The Youngest in the Room: Making Friends with Adults as the Token Twenty-Something

Much of what I know about interacting with “adults”, or older professionals who seem to have so much more experience and knowledge than I do, was learned firsthand. In sharing these lessons I hope that they will help other young people make friends with adults, increasing achievement and success.

About Me

I spent the first two years after graduating high school working in the education innovation industry, contracting for a non-profit organization called Big Picture Learning (BPL). BPL is dedicated to equitable, student-centered learning. During my work for them I’ve run workshops, been interviewed on podcasts and on the news, attended public speaking gigs at conferences, and written an article for Fortune magazine. My life has been about this work since I started in 2021 and I hope to continue down this road.

Though I’m proud of what I’ve done over the past few years, the real treasures, sincerely, are the friends I made along the way. In her book “Who You Know: Unlocking Innovations that Expand Students’ Networks”, Julia Freeland Fisher highlights the role social capital (or lack thereof) has in the existence (or deconstruction) of opportunity gaps between young people. That’s a powerful idea–we all know the importance of networking for our careers, but do we realize how many uncontrollable factors, like socioeconomics or family situations, impact our ability to do so?

Adults Want To Help You

Leveraging the Unique Social Position of Being The Youngest In The Room

youn person at meeting with older professionals

Being the “young person” in a room full of “adults” puts you in a unique social position. Most of the time, you’re not being judged as a “real” adult, so no one expects you to speak like a grad student. Social faux pas are less serious. You’re afforded more sympathy and grace. In fact, I think folks are more likely to think back to when they were our age and respect the courage it takes to be where you are.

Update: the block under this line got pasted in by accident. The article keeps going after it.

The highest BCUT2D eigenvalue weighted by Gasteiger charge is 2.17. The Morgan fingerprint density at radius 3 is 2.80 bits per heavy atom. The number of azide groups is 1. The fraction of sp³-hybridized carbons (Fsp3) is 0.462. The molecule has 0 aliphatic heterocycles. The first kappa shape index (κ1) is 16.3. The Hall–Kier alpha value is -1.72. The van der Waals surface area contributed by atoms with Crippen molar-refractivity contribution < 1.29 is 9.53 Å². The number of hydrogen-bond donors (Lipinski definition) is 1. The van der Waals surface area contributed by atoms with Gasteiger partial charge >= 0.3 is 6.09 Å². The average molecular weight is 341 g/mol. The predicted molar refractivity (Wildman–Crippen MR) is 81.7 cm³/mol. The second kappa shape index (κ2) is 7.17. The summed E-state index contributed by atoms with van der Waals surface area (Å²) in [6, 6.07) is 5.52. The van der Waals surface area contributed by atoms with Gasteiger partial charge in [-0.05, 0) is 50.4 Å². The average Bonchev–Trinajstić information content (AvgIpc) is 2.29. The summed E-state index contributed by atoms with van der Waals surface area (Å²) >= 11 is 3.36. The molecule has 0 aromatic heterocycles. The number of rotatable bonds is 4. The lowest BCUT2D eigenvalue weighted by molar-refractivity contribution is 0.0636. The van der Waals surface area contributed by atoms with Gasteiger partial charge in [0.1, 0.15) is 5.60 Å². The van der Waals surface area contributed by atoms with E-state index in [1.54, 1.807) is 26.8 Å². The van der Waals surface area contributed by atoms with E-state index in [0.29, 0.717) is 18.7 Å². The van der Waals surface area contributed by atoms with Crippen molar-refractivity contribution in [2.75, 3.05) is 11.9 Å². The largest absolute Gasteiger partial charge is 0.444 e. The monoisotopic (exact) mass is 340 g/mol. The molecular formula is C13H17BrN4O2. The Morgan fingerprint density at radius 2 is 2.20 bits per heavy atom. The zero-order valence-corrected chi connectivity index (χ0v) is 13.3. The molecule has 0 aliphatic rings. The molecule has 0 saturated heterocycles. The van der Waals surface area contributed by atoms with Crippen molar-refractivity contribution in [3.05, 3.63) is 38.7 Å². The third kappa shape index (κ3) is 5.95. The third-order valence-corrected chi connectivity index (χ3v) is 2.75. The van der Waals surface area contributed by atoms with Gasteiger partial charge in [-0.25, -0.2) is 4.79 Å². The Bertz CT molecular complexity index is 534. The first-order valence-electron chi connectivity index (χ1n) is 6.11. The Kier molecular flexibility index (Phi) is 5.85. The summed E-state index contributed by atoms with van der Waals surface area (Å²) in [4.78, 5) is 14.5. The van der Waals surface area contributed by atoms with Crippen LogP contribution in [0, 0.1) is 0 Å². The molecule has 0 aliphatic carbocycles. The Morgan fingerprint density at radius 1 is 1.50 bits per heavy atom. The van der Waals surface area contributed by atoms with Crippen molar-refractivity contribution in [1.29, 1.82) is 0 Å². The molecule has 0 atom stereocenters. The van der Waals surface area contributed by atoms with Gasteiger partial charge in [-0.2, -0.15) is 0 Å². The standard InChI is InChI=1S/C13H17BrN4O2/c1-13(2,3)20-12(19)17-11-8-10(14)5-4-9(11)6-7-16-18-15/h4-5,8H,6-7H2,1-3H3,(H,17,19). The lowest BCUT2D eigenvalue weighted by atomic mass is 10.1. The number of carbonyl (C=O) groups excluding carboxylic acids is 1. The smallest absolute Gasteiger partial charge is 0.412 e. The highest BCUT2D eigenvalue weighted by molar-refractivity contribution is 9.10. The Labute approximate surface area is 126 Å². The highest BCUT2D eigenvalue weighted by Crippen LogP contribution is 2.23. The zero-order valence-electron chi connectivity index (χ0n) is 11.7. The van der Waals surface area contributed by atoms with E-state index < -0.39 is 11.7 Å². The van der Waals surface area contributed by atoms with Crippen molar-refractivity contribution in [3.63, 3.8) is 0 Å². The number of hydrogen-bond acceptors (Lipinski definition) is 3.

When you come into conversation as a young person, it can be assumed that you don’t know much. That’s usually not true. However, when adults see a young person asking questions, they tend to be happy to answer them. Capitalize on that! When you meet someone with a cool job, ask them to tell you how they got there. Or if you see someone deliver an excellent speech, ask them how they wrote it. You could learn some really useful information, and if not, it’s a way to open a conversation. Nine times out of ten, an adult’s disposition is friendly and open to helping you out.

Nervousness Is Human

anxiety uninstalling with loading bar

Understand two things: (1) it is entirely normal to be nervous; (2) you can feel nervous about something and do it anyway. Before each speech I give or introduction I make, I remind myself of that. Chances are, whatever adult you’re trying to make friends with feels nervous or has felt nervous, too.

Many young people’s experiences with adults are largely based within the context of a classroom. Classrooms are not structured to facilitate open, honest, and full connection between youth and adults. Think about all of the barriers that exist in student-teacher relationships–raising your hand to ask a question, having to ask to use the bathroom, or calling your teacher by Mr. or Ms.. There are clear expectations and boundaries in the classroom that dissolve in the working world, and it takes time to recalibrate.